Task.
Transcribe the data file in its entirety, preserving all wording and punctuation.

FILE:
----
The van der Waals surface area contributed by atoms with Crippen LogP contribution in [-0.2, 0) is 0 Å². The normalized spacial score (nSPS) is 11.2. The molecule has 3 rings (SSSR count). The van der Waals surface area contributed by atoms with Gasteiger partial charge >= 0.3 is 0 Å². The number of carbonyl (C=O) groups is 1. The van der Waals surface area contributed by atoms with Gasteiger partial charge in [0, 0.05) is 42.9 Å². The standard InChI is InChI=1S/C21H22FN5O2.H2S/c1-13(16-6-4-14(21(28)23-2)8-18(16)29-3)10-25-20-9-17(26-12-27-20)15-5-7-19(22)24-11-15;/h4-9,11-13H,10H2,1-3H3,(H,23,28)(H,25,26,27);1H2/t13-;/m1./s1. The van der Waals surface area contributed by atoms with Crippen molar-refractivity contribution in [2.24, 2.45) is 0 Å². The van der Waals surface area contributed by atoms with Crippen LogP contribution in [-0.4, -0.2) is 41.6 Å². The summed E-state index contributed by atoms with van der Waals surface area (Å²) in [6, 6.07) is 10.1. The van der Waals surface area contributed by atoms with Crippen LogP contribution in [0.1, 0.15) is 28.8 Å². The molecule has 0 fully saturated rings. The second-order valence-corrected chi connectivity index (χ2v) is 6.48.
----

The van der Waals surface area contributed by atoms with Crippen LogP contribution in [-0.2, 0) is 0 Å². The normalized spacial score (nSPS) is 11.2. The molecule has 3 rings (SSSR count). The van der Waals surface area contributed by atoms with Gasteiger partial charge >= 0.3 is 0 Å². The number of carbonyl (C=O) groups is 1. The van der Waals surface area contributed by atoms with Gasteiger partial charge in [0, 0.05) is 42.9 Å². The standard InChI is InChI=1S/C21H22FN5O2.H2S/c1-13(16-6-4-14(21(28)23-2)8-18(16)29-3)10-25-20-9-17(26-12-27-20)15-5-7-19(22)24-11-15;/h4-9,11-13H,10H2,1-3H3,(H,23,28)(H,25,26,27);1H2/t13-;/m1./s1. The van der Waals surface area contributed by atoms with Crippen molar-refractivity contribution in [2.24, 2.45) is 0 Å². The van der Waals surface area contributed by atoms with Crippen LogP contribution in [-0.4, -0.2) is 41.6 Å². The summed E-state index contributed by atoms with van der Waals surface area (Å²) in [6, 6.07) is 10.1. The van der Waals surface area contributed by atoms with Crippen LogP contribution in [0.1, 0.15) is 28.8 Å². The molecule has 0 fully saturated rings. The second-order valence-corrected chi connectivity index (χ2v) is 6.48.